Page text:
My parenting style is summed up as "yes, isn't that interesting!". I don't worry about what the other parents do, in fact if everyone else is doing it, I probably won't. I'm not a contrarian. I'm just think differently. Here's some different things you can do too...
1. Park at the back and walk.
When I park my car I go straight to the end of the parking lot. There's only upside. I don't have to worry when my boys swing open their doors because there are no nearby cars to hit. We all get a little extra walking exercise to the store. Best of all, we save time by not searching or waiting for the perfect closer spot. I have further to walk but I'm in and out quicker than everybody else.
2. Indulge their quirky interests, even fleeting ones.
My sons begged me for weeks to go to a cemetery. They love to be scared and this seemed to them the ultimate frightening thing to do. They're also recently curious about death. So I took them. We went to a nearby historical graveyard on a sunny Sunday. They reverently touched the old graves, we read the inscriptions, and we took pencil rubbings of the headstones. Now they don't whine about cemeteries and don't ask about dying because they saw a safe, respectful part of death with their own eyes. They've already moved on to the next interesting thing.
3. Let them work it out.
As a rule, I don't solve my children's problems for them. I support them, I help, but I don't fix it for them. My boys fight ALL the time. It can get loud and very angry but I don't intervene. I make them work it out. They have to find a way to live together and be together. My 6 and 3.5 year old share a room and the baby will move in when he's 2. They have to learn to work it out and not just with each other but with their teachers, friends, and cousins. Don't get me wrong, I know the kind of sounds that require my attention. I know the tone that says "we want you to break this up" and "I'm getting hurt". I know the screams of frustration as opposed to blind rage. I may not intervene but I always listen.
4. Teach them to cherish simple joys.
We have three bird feeders and two suet cages that hang outside our kitchen window. We watch the birds every day. We identify each bird we see and dance with excitement when we verify a new one. We take walks and talk about what we see. My boys help me make pancakes and bake cookies. They pour the ingredients, mix, and taste everything. I'm teaching them to enjoy the small and simple things of the day. We don't need to buy something or go somewhere exotic to have fun. We pay attention to the small details of life.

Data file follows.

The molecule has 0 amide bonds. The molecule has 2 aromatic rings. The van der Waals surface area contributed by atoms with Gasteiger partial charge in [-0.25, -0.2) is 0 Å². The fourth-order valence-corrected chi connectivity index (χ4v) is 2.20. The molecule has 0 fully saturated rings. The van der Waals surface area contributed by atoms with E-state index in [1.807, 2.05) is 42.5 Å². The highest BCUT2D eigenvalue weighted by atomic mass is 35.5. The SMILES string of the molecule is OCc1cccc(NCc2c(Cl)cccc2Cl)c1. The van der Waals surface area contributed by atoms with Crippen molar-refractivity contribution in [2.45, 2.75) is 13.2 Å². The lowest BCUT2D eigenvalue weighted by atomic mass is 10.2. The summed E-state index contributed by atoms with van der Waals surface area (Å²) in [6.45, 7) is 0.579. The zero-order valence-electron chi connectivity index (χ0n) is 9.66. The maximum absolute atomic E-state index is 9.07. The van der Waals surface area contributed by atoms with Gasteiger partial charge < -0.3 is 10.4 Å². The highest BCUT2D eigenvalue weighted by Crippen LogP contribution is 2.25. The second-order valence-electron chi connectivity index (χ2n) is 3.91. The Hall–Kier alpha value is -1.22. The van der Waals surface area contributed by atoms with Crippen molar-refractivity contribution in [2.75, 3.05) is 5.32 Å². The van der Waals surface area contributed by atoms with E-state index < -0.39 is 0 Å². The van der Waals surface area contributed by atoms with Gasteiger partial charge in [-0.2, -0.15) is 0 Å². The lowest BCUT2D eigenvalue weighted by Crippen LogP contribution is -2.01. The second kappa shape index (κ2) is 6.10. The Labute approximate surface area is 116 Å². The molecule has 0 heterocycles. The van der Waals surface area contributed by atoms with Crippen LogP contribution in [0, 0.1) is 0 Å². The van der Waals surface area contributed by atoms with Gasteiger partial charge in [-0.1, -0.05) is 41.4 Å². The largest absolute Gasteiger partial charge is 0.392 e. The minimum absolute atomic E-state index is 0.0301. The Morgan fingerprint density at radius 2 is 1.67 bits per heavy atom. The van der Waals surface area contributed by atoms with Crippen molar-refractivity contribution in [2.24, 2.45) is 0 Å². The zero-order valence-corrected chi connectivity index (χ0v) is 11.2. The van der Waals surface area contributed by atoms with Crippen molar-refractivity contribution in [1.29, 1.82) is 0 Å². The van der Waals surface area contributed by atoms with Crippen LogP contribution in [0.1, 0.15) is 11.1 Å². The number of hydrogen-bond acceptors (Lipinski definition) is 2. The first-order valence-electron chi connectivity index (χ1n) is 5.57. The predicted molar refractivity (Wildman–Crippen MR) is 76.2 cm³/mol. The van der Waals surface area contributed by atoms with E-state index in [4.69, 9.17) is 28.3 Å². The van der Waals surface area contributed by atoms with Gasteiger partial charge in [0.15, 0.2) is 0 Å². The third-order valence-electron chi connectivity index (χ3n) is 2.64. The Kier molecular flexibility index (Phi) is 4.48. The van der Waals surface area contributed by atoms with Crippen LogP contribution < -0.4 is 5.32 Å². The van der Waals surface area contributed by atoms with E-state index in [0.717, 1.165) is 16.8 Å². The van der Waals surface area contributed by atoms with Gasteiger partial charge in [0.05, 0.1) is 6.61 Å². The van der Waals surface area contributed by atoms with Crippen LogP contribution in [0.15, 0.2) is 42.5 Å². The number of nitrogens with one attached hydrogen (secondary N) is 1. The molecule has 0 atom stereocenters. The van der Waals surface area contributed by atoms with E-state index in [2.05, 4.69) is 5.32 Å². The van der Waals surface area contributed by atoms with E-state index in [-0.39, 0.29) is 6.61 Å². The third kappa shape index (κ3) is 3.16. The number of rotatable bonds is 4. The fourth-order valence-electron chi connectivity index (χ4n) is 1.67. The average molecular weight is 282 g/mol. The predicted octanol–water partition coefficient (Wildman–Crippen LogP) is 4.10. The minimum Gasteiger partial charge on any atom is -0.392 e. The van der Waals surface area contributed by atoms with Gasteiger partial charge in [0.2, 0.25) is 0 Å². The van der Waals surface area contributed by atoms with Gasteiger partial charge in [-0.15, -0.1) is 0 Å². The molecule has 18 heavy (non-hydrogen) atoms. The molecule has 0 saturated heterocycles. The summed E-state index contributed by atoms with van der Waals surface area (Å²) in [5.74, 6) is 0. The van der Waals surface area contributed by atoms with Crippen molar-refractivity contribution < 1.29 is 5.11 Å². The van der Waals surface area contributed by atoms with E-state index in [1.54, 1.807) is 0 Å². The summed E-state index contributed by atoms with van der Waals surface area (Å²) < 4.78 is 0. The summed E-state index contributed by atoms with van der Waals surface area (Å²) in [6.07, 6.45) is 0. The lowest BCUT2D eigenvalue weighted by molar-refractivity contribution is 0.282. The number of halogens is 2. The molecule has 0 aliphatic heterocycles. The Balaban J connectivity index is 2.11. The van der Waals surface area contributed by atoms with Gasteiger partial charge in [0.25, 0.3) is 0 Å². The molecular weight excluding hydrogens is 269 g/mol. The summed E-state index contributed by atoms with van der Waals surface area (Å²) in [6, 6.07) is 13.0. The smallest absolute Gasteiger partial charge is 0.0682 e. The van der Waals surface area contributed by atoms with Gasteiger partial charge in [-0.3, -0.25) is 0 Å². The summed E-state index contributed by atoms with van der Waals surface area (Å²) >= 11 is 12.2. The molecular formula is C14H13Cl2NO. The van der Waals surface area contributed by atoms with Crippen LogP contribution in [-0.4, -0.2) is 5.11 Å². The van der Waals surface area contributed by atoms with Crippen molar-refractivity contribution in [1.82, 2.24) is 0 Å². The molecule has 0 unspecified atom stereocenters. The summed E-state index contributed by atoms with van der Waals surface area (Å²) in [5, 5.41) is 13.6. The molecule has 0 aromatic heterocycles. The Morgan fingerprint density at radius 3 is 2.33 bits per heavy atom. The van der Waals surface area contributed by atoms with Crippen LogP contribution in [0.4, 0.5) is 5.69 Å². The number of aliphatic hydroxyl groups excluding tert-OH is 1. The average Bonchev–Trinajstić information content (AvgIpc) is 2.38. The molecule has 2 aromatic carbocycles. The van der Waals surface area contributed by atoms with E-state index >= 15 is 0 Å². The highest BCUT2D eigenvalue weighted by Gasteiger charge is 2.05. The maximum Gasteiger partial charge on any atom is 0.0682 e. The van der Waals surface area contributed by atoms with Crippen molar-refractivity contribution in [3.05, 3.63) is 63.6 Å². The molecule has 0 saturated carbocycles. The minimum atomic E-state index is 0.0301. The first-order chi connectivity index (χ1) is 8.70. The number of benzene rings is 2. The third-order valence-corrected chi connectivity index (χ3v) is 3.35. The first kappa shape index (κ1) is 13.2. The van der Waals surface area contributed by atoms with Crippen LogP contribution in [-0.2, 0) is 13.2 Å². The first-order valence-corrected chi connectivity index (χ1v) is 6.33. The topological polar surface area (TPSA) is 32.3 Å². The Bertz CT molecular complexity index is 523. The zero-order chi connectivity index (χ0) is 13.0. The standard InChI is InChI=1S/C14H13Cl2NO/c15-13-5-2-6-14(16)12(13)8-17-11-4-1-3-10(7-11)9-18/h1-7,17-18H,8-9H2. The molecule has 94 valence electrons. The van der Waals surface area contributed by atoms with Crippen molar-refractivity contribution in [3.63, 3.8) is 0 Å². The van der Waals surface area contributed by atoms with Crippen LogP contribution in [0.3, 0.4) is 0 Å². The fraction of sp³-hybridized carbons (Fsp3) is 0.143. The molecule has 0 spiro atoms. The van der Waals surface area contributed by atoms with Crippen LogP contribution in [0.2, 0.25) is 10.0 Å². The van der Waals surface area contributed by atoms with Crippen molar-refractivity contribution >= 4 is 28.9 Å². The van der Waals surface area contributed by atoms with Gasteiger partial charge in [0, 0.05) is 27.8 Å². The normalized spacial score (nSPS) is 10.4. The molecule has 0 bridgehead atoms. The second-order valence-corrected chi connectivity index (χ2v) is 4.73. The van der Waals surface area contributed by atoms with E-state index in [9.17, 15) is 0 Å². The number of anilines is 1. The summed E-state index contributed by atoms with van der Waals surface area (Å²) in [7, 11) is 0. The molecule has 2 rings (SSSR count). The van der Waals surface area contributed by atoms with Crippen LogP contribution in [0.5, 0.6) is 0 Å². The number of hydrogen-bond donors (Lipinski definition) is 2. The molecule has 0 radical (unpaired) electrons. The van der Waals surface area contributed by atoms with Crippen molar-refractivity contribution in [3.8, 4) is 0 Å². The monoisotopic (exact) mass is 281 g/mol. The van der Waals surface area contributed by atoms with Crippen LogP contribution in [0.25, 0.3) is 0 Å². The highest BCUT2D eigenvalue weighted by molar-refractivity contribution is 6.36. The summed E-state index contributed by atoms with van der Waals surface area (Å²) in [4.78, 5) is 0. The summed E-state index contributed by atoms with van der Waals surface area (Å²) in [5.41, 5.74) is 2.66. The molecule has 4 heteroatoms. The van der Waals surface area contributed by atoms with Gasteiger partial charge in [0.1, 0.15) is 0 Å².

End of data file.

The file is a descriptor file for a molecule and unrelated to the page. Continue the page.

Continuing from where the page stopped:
5. Skip and run with them.
We skip to the car at school pick-up. I run as I push them in the shopping cart. We do it because it's fun and you can't help but smile. It's silly and it reminds us to stop being so serious. There's homework and errands but right then we're just happy to be together.
6. No snacks ever.
Never ever? Yes never. My kids eat three meals a day without any snacks. No juice, no goldfish, no granola bars. No. Even if they swim, have a baseball game, or go to the playground they don't snack. They really don't need it. They wait until the next meal and they're fine. By doing this, the kids eat less sugar and processed foods. It also ensures they are hungry for the next meal. When I want to reward them for good behavior, particularly during errands, I reward with play rather than food. We know all the playgrounds within 20 minutes of us and stop by as a treat.
There are two caveats. They drink as much water as they want. Hydration is important. I also admit that we do have dessert but only if they eat their whole dinner. I'm not a total grinch!
7. Show respect to everyone.
This is beyond 'please' and 'thank you' to the waitress. We always wave to our garbage men and patiently wait until they are safely on the side to pass the truck. We don't rush by. At stores, I say the name of anyone with a name tag as I look them in the eye. This is to show the kids that all work is valuable. When we pretend these jobs are invisible we send a message they are shameful. They are not! That's why I demonstrate respect whenever I can.
These little things matter. When we look back at our childhood, we don't remember anything our parents said but we remember what they did. I remember how they treated others and the time they spent with me. I don't do what most others do and that's fine with me.